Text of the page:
My song calmed her crying for a bit. When she cried again, I sang again. If she said, “I want Mommy to lay on the floor,” I repeated, “Yes, I’m right here on the floor. I’ll sing you a song.”

This lasted for half an hour as she wandered between the door and her bed, crying off and on. “Get me OUT of here!” she said at one point. I tried not to laugh. I sang to her probably a half-dozen times as she woke up throughout the night. Each instance took less and less singing to calm her.

The next night, she stayed in bed from 7:30 p.m. to 6:30 a.m.—the usual.

Lessons learned?

1

Solve the problem, not just the symptom.

To solve the problem, we couldn’t just be indignant that baby wasn’t following our orders (although we were). We had to take a step back and try to figure out why baby might be doing this. Locking the door wasn’t enough; I tried that for a couple of naps and was met with screeching. We needed to address the underlying issues — what we guessed was baby’s desire to spend more time with us or her sudden dislike of being left in bed.

2

Make sure it works for you, too.

Be willing to back out of an unsustainable solution, like laying on the floor was for us, and start over.

3

Try your plan for a week.

Once we decided on our plan of empathizing and comforting from outside the door, we had to use it many times throughout the night. If we’d said after the first 15 minutes, or after the first middle-of-the-night wakeup, “Well, she’s still not staying in bed; that didn’t work,” we would have given up too soon.

We didn’t get smug for at least a week. But bedtime was indeed back on track.
{Photo Credit: Copyright Betty Udesen / Pear Press}

Zero to Five
Tracy’s book is a great parenting resource that touches on all the hot parenting topics that cross your path: food, play, sleep, positive discipline, etc. I don’t say that because I’m mentioned in it (WOOHOO!) or because she supported my Kicstarter campaign (YAY!) but because it’s true. She’s also kind enough to offer a special price to all Troublesome Tots readers through 11/28/2014 – get 50% off the ebook by using code “troublesometots” at checkout. Or if you’re still a paper reader like me, you can get 24% off a hardback copy at Amazon.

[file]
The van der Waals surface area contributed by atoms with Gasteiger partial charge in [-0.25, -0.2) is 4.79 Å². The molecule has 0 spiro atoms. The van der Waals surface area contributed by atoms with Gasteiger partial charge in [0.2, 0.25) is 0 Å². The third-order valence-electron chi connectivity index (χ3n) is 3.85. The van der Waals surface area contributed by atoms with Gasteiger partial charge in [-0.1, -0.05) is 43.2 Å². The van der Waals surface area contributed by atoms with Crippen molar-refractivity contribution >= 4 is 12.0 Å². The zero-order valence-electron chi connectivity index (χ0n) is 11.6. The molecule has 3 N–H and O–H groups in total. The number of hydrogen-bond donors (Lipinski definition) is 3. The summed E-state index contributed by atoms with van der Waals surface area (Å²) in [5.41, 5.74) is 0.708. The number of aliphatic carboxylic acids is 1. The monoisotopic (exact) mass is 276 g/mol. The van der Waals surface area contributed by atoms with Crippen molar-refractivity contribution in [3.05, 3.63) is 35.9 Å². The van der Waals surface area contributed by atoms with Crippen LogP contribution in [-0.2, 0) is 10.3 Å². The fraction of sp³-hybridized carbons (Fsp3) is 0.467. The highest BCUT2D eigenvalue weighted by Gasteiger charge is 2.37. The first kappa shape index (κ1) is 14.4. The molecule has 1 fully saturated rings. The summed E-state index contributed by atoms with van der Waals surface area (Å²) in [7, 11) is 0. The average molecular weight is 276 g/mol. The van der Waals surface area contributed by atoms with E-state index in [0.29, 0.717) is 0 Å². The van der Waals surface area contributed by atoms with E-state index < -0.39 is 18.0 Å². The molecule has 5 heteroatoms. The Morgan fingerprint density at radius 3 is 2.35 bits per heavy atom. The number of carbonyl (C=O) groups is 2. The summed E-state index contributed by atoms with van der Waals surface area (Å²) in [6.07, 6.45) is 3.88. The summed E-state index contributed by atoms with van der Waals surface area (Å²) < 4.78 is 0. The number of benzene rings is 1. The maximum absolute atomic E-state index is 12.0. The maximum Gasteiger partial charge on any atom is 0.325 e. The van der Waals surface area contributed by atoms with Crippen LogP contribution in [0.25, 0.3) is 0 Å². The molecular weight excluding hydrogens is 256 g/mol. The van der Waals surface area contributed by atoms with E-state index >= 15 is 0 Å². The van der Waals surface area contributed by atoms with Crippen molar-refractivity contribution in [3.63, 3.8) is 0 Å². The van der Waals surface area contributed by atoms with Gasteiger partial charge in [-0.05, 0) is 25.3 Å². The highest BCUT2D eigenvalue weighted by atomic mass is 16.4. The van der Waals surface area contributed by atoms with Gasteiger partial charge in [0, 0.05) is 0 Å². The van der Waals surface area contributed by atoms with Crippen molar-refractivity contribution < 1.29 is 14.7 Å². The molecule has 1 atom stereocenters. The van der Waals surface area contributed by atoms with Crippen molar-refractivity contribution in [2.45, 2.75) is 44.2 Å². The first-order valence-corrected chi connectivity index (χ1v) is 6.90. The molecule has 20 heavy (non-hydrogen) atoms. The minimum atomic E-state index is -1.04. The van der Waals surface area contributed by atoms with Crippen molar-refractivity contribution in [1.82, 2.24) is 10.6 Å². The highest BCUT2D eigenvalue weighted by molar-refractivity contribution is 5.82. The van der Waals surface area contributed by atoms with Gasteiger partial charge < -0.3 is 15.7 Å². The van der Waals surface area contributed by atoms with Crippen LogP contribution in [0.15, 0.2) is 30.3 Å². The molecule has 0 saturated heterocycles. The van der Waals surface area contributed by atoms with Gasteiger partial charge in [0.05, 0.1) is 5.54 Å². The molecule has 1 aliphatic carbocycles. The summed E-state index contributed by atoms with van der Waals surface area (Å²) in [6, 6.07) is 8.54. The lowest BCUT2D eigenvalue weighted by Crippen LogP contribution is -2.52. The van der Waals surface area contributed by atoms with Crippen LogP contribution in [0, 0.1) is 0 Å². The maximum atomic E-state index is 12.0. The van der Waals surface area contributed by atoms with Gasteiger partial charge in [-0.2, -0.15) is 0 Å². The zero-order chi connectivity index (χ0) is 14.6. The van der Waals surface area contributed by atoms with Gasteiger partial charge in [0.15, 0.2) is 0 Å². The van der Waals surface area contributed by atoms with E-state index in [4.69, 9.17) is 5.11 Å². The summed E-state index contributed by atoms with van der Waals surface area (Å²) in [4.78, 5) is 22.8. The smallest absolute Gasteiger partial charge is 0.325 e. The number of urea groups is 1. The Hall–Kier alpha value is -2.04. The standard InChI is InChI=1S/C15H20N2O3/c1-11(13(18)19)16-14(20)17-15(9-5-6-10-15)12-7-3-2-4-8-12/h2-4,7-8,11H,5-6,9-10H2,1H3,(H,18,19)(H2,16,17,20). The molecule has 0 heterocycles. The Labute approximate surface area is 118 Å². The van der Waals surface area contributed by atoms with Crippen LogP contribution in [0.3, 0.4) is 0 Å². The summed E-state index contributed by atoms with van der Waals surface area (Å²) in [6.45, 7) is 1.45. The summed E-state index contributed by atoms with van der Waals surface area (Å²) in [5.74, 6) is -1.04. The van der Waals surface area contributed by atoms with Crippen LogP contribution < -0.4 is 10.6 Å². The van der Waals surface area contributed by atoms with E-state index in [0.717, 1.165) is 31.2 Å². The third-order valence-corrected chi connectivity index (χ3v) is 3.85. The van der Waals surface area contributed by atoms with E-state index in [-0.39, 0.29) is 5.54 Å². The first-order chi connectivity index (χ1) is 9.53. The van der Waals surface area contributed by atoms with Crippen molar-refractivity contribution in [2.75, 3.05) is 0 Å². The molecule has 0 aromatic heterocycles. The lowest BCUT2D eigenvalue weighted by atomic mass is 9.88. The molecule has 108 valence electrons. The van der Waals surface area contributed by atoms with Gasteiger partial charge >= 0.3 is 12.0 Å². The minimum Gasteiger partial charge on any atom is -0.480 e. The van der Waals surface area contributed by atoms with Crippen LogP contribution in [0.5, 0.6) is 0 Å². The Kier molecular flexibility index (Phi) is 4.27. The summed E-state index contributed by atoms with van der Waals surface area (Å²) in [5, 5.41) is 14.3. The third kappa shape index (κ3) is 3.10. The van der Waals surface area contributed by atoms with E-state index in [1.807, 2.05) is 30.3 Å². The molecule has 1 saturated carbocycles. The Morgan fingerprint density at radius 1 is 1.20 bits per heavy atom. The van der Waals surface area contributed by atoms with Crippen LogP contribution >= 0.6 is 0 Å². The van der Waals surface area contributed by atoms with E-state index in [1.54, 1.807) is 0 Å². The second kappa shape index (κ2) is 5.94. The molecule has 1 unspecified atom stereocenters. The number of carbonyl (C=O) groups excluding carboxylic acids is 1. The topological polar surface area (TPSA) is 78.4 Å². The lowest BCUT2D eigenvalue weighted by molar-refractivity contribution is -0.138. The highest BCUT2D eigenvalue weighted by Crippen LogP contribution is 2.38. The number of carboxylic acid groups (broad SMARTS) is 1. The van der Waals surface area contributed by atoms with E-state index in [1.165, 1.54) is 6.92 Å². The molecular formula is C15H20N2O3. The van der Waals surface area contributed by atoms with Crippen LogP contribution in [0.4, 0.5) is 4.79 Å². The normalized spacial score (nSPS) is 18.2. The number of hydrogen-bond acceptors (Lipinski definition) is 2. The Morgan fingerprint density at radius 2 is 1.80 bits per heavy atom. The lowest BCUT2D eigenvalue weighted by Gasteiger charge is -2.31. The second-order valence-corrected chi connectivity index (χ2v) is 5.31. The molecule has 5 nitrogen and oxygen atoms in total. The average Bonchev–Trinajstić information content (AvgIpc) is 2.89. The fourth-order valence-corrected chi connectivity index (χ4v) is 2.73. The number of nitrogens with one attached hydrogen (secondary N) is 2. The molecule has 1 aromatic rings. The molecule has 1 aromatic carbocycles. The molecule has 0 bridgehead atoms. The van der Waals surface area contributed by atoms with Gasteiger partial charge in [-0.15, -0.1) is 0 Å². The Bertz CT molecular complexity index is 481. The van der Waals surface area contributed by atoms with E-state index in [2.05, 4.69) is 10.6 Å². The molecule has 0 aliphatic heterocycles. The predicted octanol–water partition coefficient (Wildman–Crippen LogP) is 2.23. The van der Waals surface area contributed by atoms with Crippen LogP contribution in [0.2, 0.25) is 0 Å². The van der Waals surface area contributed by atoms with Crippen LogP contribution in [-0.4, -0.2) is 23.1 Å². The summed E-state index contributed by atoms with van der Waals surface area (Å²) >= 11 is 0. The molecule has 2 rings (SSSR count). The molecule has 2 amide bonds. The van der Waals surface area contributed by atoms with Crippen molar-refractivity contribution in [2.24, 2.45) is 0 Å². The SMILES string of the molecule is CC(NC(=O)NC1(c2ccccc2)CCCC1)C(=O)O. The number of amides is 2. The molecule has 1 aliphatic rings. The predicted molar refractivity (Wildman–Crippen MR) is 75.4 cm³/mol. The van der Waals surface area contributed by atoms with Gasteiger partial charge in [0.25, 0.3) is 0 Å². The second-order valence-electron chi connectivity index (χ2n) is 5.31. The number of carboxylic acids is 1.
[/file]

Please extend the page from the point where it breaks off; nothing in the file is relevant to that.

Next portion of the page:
108 Comments


  1. I will be coming back to reference this soon. My 2 year old hasn’t attempted to escape yet but I just can’t envision a scenario where she would just stay in bed all night if she wasn’t in a crib. She’s very tall and getting to be almost too big for the crib and baby brother will be joining us any day now, so the transition is coming.

    • Why rush things? Just because she’s capable of escape doesn’t guarantee that she will. Is there any way you can get a 2nd crib for new baby (congratulations BTW!) so you don’t have to move to a big kid bed? If there is any way to keep older sister in the crib till her 3rd birthday I’m all for it! 3 YO kiddos are a lot more open to discussion about bedtime rules than a 2 YO who’s all, “Wheee!!! look at me I can go wherever I want! Whopppee!!”

      • I am going to try and keep my 2 yo in his crib as long as humanly possible. He loves it, and IKEA has cribs for $100, so the new baby coming in March will get his/her own rather than mess up my toddlers sleeping!

        • I’m always a big fan of keeping kids in their crib as long as they like it and are not climbing out. You may also want to consider a co-sleeper for the first few months for the baby. Might be cheaper and will extend the time you have for your 2 year old in the crib.

      • Alexis,
        While my (almost) 2 yr old can not get out of her crib, she is now regressing and will not fall asleep without one of us laying on the floor next to her crib. Every. Single. Night. Even naps too. I feel that all the sleep training we did months ago is right out the window. I also have an 8 month old so it’s hard for me at times to do this unless my husband is home. I am at my wits end. Any help is greatly appreciated.

  2. Thanks for this!! We are just recovering from the 18 month regression, so good to know this is coming. 🙂

  3. Thanks for the ideas! I am pretty sure when my 16 month old is ready for the toddler bed, we’ll need this! Right now she stands up in the crib yelling “mama!” when she wants me, but I’m sure that will transition into getting out of bed once there are no crib rails!!
    P.s. I subscribed to your e-mail tip list. Thanks!

    • You would be surprised – just because kids are capable of climbing out doesn’t mean they will. The whole pattern you’ve established is that they get out of bed when you come get them and to many kids, that’s just the way at is. Also it’s a BIG intimidating drop for a little person so when they’re looking down on the floor, they often decide that yelling for Mom is the better option 🙂